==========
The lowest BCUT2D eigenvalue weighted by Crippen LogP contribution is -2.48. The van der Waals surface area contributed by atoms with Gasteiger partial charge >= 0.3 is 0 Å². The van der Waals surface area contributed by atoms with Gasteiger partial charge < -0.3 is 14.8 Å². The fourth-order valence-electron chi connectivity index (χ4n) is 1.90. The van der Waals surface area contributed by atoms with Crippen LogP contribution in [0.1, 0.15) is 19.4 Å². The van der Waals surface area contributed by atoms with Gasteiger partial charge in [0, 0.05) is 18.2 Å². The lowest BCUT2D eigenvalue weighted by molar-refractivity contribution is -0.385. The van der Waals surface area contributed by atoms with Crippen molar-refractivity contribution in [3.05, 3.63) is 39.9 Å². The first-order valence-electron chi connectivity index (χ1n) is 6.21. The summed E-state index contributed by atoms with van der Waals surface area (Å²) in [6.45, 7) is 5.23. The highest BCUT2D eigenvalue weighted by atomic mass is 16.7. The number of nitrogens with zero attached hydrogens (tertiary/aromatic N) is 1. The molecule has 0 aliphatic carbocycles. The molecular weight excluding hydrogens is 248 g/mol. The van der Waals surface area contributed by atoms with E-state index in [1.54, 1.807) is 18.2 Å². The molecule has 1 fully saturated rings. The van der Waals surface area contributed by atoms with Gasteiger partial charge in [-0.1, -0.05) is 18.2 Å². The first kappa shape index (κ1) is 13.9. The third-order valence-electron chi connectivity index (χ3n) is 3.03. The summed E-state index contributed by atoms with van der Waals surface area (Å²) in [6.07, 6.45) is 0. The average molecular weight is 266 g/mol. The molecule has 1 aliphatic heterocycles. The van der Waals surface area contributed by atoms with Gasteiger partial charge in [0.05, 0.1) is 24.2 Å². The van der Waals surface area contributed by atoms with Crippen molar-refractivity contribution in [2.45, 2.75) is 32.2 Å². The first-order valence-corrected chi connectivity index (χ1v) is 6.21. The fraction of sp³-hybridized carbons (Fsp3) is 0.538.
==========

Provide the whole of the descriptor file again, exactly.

The lowest BCUT2D eigenvalue weighted by Crippen LogP contribution is -2.48. The van der Waals surface area contributed by atoms with Gasteiger partial charge >= 0.3 is 0 Å². The van der Waals surface area contributed by atoms with Gasteiger partial charge < -0.3 is 14.8 Å². The fourth-order valence-electron chi connectivity index (χ4n) is 1.90. The van der Waals surface area contributed by atoms with Crippen LogP contribution in [0.1, 0.15) is 19.4 Å². The van der Waals surface area contributed by atoms with Gasteiger partial charge in [0, 0.05) is 18.2 Å². The lowest BCUT2D eigenvalue weighted by molar-refractivity contribution is -0.385. The van der Waals surface area contributed by atoms with Crippen molar-refractivity contribution in [3.05, 3.63) is 39.9 Å². The first-order valence-electron chi connectivity index (χ1n) is 6.21. The summed E-state index contributed by atoms with van der Waals surface area (Å²) in [6.45, 7) is 5.23. The highest BCUT2D eigenvalue weighted by atomic mass is 16.7. The number of nitrogens with zero attached hydrogens (tertiary/aromatic N) is 1. The molecule has 0 aliphatic carbocycles. The molecular weight excluding hydrogens is 248 g/mol. The van der Waals surface area contributed by atoms with E-state index in [1.54, 1.807) is 18.2 Å². The molecule has 1 fully saturated rings. The van der Waals surface area contributed by atoms with Gasteiger partial charge in [-0.1, -0.05) is 18.2 Å². The first kappa shape index (κ1) is 13.9. The third-order valence-electron chi connectivity index (χ3n) is 3.03. The summed E-state index contributed by atoms with van der Waals surface area (Å²) in [6.07, 6.45) is 0. The average molecular weight is 266 g/mol. The molecule has 1 aliphatic heterocycles. The van der Waals surface area contributed by atoms with Gasteiger partial charge in [0.05, 0.1) is 24.2 Å². The van der Waals surface area contributed by atoms with Crippen molar-refractivity contribution in [2.45, 2.75) is 32.2 Å². The first-order valence-corrected chi connectivity index (χ1v) is 6.21. The fraction of sp³-hybridized carbons (Fsp3) is 0.538.